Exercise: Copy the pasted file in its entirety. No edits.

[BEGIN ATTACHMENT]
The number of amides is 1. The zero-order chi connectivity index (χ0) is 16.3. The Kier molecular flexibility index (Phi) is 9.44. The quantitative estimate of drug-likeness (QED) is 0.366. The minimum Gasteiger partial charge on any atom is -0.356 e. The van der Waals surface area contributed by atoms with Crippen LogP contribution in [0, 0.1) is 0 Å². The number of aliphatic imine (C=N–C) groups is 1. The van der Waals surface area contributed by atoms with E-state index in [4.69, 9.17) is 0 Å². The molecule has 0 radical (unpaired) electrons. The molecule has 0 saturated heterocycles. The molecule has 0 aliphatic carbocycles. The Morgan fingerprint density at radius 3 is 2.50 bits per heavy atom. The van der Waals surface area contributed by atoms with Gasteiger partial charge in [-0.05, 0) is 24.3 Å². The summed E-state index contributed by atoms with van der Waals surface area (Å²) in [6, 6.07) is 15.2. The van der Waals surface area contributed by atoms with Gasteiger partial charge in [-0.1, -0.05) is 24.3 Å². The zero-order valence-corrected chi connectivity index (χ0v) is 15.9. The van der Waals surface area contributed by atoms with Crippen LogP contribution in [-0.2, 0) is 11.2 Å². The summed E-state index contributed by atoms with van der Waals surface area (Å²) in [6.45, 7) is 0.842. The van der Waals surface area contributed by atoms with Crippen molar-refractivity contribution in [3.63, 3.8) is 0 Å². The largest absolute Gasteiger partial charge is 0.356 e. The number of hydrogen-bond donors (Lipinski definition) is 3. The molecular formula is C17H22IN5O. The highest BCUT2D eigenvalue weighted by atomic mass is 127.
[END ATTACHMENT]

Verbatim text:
The number of amides is 1. The zero-order chi connectivity index (χ0) is 16.3. The Kier molecular flexibility index (Phi) is 9.44. The quantitative estimate of drug-likeness (QED) is 0.366. The minimum Gasteiger partial charge on any atom is -0.356 e. The van der Waals surface area contributed by atoms with Crippen LogP contribution in [0, 0.1) is 0 Å². The number of aliphatic imine (C=N–C) groups is 1. The van der Waals surface area contributed by atoms with E-state index in [4.69, 9.17) is 0 Å². The molecule has 0 radical (unpaired) electrons. The molecule has 0 saturated heterocycles. The molecule has 0 aliphatic carbocycles. The Morgan fingerprint density at radius 3 is 2.50 bits per heavy atom. The van der Waals surface area contributed by atoms with Gasteiger partial charge in [-0.05, 0) is 24.3 Å². The summed E-state index contributed by atoms with van der Waals surface area (Å²) in [6, 6.07) is 15.2. The van der Waals surface area contributed by atoms with Gasteiger partial charge in [-0.1, -0.05) is 24.3 Å². The zero-order valence-corrected chi connectivity index (χ0v) is 15.9. The van der Waals surface area contributed by atoms with Crippen LogP contribution in [-0.2, 0) is 11.2 Å². The summed E-state index contributed by atoms with van der Waals surface area (Å²) in [6.45, 7) is 0.842. The van der Waals surface area contributed by atoms with Crippen molar-refractivity contribution in [3.63, 3.8) is 0 Å². The largest absolute Gasteiger partial charge is 0.356 e. The number of hydrogen-bond donors (Lipinski definition) is 3. The molecular formula is C17H22IN5O. The highest BCUT2D eigenvalue weighted by atomic mass is 127.